Promising corporate results have given Wall Street a boost, while share prices here received a much-needed lift following surprisingly good inflation data. Our head of markets explains what's happened.
Markets took some solace from the latest corporate and economic news, with hopeful signs that runaway inflation may be abating.
In the US, the likelihood of a further interest rate rise next week from the Federal Reserve is all but a done deal, although more recent indicators suggest that the hike could mark the end of its aggressive monetary tightening offensive. The current corporate reporting season is off to a strong start, albeit against low expectations, pointing to an economy which has yet to suffer from the rising interest rate environment.
The banks have been large contributors to the early positive surprise, with Morgan Stanley (NYSE:MS) and Bank of America Corp (NYSE:BAC) the latest to breeze past expectations. Morgan Stanley shares spiked by almost 6.5% after reporting strong growth in its wealth business which offset lower trading revenue, while Bank of America revealed a 20% surge in second-quarter profit, driven by higher interest income and better than expected performances from trading and investment banking revenues.
While the reporting season is in its nascent stages, hopes are increasing that corporates in the US will be able to report resilient trading against a toughening environment.
At the same time, retail sales rose by 0.2% in June, with May’s figures being upwardly revised. A decline in building materials was offset by continuing strength at the consumer spending level, while elsewhere there were signs that car output accelerated last month. This seemingly additional proof of an unwavering US economy saw investors reacting warmly to the possibility that the end of the hiking cycle could be clearly coming into view.
The boost to the main indices further improved performances in the year so far, with the Dow Jones now ahead by 5.4% and the S&P500 by 18.7%, while the Nasdaq continues to be the poster child of the current waves of optimism, having added 37%.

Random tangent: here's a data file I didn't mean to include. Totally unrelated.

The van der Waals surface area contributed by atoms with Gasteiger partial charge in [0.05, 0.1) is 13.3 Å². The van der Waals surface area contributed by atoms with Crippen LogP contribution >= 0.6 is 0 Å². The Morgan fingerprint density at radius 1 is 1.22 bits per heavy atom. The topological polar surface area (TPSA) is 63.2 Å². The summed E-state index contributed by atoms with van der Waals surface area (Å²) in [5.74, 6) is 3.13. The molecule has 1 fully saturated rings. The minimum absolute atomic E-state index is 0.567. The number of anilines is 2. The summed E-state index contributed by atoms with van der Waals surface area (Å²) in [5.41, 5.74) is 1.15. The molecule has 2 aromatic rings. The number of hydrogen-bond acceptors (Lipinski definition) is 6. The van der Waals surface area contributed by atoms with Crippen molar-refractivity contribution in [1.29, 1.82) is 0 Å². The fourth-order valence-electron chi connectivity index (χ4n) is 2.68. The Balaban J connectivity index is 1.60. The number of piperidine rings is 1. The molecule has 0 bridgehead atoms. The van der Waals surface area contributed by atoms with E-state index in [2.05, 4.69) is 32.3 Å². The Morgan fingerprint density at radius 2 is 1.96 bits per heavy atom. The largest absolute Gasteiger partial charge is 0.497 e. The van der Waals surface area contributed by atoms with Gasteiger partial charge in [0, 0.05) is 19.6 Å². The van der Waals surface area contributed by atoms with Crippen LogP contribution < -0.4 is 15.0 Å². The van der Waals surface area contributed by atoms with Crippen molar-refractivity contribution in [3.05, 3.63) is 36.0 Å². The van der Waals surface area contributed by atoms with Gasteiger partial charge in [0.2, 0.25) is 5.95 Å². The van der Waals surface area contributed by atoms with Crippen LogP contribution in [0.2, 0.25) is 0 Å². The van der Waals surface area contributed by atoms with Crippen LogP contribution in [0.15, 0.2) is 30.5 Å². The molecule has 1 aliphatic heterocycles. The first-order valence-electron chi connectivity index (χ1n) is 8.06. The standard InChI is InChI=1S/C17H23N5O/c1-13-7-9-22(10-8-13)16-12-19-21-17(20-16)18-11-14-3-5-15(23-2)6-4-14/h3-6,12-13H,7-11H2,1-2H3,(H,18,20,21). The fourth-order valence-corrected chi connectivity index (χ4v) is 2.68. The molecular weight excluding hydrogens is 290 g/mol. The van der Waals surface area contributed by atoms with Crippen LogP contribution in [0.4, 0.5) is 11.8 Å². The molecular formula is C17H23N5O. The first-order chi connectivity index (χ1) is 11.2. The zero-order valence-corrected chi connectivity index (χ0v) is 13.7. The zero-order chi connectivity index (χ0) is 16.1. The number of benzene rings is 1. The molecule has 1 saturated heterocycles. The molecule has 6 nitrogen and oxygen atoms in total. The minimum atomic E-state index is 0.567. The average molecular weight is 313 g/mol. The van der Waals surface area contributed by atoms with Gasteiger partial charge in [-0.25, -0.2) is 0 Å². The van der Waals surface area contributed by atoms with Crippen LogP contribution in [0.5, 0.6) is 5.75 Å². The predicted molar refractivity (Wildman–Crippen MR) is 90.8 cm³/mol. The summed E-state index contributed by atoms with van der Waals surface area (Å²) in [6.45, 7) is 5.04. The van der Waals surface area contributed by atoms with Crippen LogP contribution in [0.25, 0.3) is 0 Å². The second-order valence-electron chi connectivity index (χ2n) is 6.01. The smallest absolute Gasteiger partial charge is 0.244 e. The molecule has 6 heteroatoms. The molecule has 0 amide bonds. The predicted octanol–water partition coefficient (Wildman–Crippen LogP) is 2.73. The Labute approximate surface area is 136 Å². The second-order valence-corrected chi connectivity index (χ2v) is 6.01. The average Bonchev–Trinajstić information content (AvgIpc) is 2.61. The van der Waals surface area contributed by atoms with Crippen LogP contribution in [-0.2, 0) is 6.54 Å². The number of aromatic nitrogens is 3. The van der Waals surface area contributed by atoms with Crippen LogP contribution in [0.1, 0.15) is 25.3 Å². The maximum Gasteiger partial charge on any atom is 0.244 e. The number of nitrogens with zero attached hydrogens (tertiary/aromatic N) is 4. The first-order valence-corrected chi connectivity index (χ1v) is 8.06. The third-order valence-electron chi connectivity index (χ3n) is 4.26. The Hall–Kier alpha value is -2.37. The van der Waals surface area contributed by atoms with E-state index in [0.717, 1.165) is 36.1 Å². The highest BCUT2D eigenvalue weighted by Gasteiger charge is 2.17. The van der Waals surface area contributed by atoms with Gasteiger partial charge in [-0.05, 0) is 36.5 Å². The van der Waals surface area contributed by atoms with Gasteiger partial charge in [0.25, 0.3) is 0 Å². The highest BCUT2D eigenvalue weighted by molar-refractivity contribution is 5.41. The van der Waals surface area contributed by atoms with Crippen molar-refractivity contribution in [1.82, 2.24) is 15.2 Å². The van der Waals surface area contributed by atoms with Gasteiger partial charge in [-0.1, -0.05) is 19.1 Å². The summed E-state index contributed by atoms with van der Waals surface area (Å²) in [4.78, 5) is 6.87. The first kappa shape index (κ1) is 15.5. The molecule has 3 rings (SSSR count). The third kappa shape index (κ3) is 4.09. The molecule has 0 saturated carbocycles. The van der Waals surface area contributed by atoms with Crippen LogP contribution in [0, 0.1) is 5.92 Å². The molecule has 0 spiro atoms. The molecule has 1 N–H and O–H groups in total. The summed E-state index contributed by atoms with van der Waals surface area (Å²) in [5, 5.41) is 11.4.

- Jeff Prestridge: the best way to build your wealth
- Stockwatch: a high conviction bearish view that divides opinion
Asian markets remain hamstrung by the evolving situation in China, where the immediate post-pandemic economic recovery appears to have dissipated. Growth data continues to disappoint, while the revelation from property developer Evergrande that its debts have risen to some $340 billion provided another red flag. Investors are increasingly concerned that further stimulus may not be forthcoming from the authorities, while several economists are downgrading their shorter-term outlook on prospects.
The UK welcomed some unusually positive economic news, with inflation falling to 7.9% in June from 8.7% in May and better than the expected level of 8.2%. Of equal surprise was the performance of underlying inflation, which strips out food, energy, tobacco and alcohol prices, where a rise of 6.9% bettered both the expectation and previous month’s performance of 7.1%.
In normal circumstances, this could signal an easing monetary policy from the Bank of England, with inflation moving in the right direction, but with the 2% target in mind, this latest release represents victory in one battle, but not the war.
- Six ideas for a core holding in your pension fund
- Cash or shares? What the data tells us about where to invest
Even so, the subsequent weakness in sterling provided the premier index with an early boost given its majority exposure to overseas earnings, with the FTSE100 clawing its way back into positive territory for the year.
Housebuilders were the stand-out beneficiaries of a potentially less threatening inflationary environment, while financials and retailers also rode the relief rally. The strength at the open leaves the FTSE100 ahead by 1.4% in the year to date, with the more domestically focused FTSE250 also returning to the black with a strong bounce which leaves the index ahead by 1.7%.
These articles are provided for information purposes only. Occasionally, an opinion about whether to buy or sell a specific investment may be provided by third parties. The content is not intended to be a personal recommendation to buy or sell any financial instrument or product, or to adopt any investment strategy as it is not provided based on an assessment of your investing knowledge and experience, your financial situation or your investment objectives. The value of your investments, and the income derived from them, may go down as well as up. You may not get back all the money that you invest. The investments referred to in this article may not be suitable for all investors, and if in doubt, an investor should seek advice from a qualified investment adviser.
Full performance can be found on the company or index summary page on the interactive investor website. Simply click on the company's or index name highlighted in the article.